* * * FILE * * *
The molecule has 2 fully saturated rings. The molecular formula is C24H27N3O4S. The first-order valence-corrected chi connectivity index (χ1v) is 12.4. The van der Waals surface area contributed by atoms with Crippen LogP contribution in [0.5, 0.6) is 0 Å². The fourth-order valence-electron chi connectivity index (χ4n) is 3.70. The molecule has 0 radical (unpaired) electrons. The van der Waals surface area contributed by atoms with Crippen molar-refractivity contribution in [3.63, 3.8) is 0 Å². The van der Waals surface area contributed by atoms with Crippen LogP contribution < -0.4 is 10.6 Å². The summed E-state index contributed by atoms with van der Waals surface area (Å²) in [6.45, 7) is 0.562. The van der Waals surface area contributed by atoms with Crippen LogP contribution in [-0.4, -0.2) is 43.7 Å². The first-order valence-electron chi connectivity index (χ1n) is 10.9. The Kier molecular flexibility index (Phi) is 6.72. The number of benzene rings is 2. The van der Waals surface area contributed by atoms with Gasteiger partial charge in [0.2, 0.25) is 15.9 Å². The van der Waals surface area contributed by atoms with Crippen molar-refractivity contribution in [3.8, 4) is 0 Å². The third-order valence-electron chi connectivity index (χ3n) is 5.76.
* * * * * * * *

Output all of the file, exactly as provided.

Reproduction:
The molecule has 2 fully saturated rings. The molecular formula is C24H27N3O4S. The first-order valence-corrected chi connectivity index (χ1v) is 12.4. The van der Waals surface area contributed by atoms with Crippen LogP contribution in [0.5, 0.6) is 0 Å². The fourth-order valence-electron chi connectivity index (χ4n) is 3.70. The molecule has 0 radical (unpaired) electrons. The van der Waals surface area contributed by atoms with Crippen molar-refractivity contribution in [3.63, 3.8) is 0 Å². The van der Waals surface area contributed by atoms with Crippen LogP contribution < -0.4 is 10.6 Å². The summed E-state index contributed by atoms with van der Waals surface area (Å²) in [6.45, 7) is 0.562. The van der Waals surface area contributed by atoms with Crippen LogP contribution in [-0.4, -0.2) is 43.7 Å². The first-order valence-electron chi connectivity index (χ1n) is 10.9. The Kier molecular flexibility index (Phi) is 6.72. The number of benzene rings is 2. The van der Waals surface area contributed by atoms with Gasteiger partial charge in [0.2, 0.25) is 15.9 Å². The van der Waals surface area contributed by atoms with Crippen molar-refractivity contribution in [3.8, 4) is 0 Å². The third-order valence-electron chi connectivity index (χ3n) is 5.76.